Virtualization and private cloud have enabled server consolidation, created more flexible environments, and saved companies a ton of money.
Virtualization is a good thing.
But it's not always a panacea. Trend Micro’s recent survey of 1200 companies with more than 500 employees showed that 59% had server virtualization in production or pilot. But based on my more than a decade of virtualization experience with large enterprises and service providers, and my time running strategic planning for one of the largest 2 virtualization vendors, this blog series covers 10 types of situations when you should consider not virtualizing some of your applications.
For readability, I've broken this into a short blog series with 5 posts.
I. When you have static, predictable computing needs
In this case, you’re probably already operationalized and stable, so you’ll see little benefit to making a change that could introduce more complexity and downtime…unless of course your stable environment requires an older, no longer supported operating system. When that happens, you don’t have much choice but to virtualize anyway and accept the transition costs and complexity.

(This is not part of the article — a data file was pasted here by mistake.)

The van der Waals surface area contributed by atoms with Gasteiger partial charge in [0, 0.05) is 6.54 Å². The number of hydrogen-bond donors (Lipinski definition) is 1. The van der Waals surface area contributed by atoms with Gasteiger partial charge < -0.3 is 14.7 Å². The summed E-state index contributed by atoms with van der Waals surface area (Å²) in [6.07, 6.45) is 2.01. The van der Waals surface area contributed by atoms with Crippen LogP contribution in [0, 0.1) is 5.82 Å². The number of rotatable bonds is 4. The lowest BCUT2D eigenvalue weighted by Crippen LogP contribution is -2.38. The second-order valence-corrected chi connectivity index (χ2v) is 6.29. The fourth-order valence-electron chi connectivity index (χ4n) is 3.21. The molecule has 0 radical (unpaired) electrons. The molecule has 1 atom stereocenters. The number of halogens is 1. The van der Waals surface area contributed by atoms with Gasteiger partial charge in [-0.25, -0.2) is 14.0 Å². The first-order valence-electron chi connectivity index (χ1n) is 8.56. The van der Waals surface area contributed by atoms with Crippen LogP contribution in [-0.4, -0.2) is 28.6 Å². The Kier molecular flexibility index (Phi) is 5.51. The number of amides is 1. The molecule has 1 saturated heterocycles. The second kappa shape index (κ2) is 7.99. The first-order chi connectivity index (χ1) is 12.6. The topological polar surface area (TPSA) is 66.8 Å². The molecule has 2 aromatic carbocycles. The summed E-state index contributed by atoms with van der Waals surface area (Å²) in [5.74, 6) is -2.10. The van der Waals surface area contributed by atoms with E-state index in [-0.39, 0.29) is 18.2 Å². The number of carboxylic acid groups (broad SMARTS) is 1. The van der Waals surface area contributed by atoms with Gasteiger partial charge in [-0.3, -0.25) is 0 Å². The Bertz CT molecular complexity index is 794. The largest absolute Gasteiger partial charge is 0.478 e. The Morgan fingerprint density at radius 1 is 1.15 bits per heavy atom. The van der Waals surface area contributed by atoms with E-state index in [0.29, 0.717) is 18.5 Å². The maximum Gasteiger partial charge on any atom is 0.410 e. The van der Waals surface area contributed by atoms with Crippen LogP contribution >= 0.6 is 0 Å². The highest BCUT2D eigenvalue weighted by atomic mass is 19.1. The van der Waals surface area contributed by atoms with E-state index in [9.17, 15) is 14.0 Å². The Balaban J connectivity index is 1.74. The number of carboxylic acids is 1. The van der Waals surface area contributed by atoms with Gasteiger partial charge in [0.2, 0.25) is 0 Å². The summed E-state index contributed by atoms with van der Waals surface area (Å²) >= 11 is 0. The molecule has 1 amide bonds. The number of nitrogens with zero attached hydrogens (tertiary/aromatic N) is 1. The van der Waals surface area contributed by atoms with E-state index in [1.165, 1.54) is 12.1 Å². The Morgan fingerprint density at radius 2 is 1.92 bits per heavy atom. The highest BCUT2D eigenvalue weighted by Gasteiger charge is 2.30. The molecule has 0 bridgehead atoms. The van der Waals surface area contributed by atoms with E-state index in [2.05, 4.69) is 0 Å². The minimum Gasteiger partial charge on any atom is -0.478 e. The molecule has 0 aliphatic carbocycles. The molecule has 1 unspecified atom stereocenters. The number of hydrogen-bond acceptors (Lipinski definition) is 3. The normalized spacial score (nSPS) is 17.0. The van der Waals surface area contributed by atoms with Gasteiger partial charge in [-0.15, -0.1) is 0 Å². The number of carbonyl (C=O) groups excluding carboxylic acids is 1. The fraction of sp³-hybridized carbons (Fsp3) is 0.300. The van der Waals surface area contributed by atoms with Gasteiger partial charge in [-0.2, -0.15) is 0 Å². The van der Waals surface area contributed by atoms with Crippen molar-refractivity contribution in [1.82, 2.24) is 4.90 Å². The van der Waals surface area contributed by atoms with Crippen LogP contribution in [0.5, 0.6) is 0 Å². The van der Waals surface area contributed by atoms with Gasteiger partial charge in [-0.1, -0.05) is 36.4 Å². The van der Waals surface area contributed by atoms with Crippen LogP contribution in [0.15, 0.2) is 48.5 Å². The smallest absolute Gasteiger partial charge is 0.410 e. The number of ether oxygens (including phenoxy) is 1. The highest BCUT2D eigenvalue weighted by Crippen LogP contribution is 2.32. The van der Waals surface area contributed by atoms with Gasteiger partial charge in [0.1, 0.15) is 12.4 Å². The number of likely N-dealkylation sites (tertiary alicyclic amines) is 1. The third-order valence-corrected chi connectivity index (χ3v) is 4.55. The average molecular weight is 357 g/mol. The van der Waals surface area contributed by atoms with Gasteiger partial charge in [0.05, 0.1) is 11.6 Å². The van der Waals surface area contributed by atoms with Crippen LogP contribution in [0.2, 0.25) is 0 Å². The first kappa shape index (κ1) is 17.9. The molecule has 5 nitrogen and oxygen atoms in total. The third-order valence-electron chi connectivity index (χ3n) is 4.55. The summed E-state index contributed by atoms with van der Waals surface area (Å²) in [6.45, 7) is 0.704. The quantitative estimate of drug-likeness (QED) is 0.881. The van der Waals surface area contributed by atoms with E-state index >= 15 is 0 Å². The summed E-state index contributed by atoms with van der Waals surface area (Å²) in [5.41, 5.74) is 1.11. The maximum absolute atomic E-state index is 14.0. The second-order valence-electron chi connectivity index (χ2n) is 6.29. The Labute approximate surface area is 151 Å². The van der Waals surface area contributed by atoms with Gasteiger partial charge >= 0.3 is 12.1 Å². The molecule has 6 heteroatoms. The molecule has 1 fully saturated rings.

II. When you can’t get a virtualization friendly license
If you use specialized software with a license that is not supported on virtual machines, you have a conundrum. You could always virtualize and not tell the vendor, but it’s inconvenient and maybe even illegal. In either case, it means taking a risk. It also means support problems unless you replicate your virtualized system back onto a physical server just to get the support you need. It’s usually less work to negotiate a new VM-friendly license with your software provider.
Coming up in the next post: reasons 3 and 4.